School clinics can now become medical homes 
Caroline Lewis
Health Pulse, Crain’s New York

School-based health centers can now apply for designation as school-based medical homes through the National Committee for Quality Assurance. The new standards to achieve that status were developed locally by the Montefiore School Health Program, the Primary Care Development Corp. and the New York School–Based Health Alliance.
In order to get qualified as a school-based medical home, centers will have to engage in care coordination, data collection and quality improvement initiatives.
The designation may help centers attract more funding, said Margaret Rogers, director of primary health care at the Montefiore School Health Program, which runs 25 school-based health centers.
“There’s still an invisibility about school-based health centers and my hope is that having national quality standards will help us increase our visibility and ability to advocate for the model,” Rogers said.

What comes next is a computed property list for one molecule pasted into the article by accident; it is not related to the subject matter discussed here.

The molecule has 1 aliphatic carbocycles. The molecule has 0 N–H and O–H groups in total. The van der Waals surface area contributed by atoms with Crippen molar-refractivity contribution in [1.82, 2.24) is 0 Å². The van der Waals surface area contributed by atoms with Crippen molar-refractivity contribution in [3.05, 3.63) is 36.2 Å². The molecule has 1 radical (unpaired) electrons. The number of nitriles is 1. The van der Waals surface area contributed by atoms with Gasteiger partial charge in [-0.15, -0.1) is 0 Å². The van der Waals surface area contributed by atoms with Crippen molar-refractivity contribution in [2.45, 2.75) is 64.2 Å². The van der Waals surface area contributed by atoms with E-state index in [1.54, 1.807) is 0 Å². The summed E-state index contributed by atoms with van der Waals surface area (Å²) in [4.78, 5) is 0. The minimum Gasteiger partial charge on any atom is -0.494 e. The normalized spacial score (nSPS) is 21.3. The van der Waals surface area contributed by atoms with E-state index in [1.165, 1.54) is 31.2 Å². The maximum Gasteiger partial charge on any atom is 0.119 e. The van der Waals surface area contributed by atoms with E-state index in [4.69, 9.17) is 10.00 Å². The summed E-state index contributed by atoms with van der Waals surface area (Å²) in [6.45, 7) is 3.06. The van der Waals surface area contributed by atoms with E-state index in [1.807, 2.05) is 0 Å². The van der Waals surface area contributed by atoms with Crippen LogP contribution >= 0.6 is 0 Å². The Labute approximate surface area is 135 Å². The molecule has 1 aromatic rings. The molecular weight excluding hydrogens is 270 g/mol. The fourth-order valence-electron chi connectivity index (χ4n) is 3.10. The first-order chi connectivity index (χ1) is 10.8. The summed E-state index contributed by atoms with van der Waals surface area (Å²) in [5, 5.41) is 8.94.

The state Medicaid program also offers enhanced reimbursement rates for patient-centered medical homes recognized by NCQA.
Rogers began looking to develop medical home standards specific to school-based clinics when she realized they didn’t easily fit into NCQA’s patient-centered medical home model. That’s partly because school-based health centers are the primary care providers for many students, but not necessarily for a majority of those they serve, she said. The Altman Foundation and state Assemblyman Richard Gottfried provided funding for pilots that took place at schools in the city and upstate; the model was also tested in Connecticut.
Adopting the model will likely prove challenging for many school-based health centers in New York, especially since the state cut their budget by 20% last year, said Sarah Murphy, executive director of the New York School–Based Health Alliance. —C.L.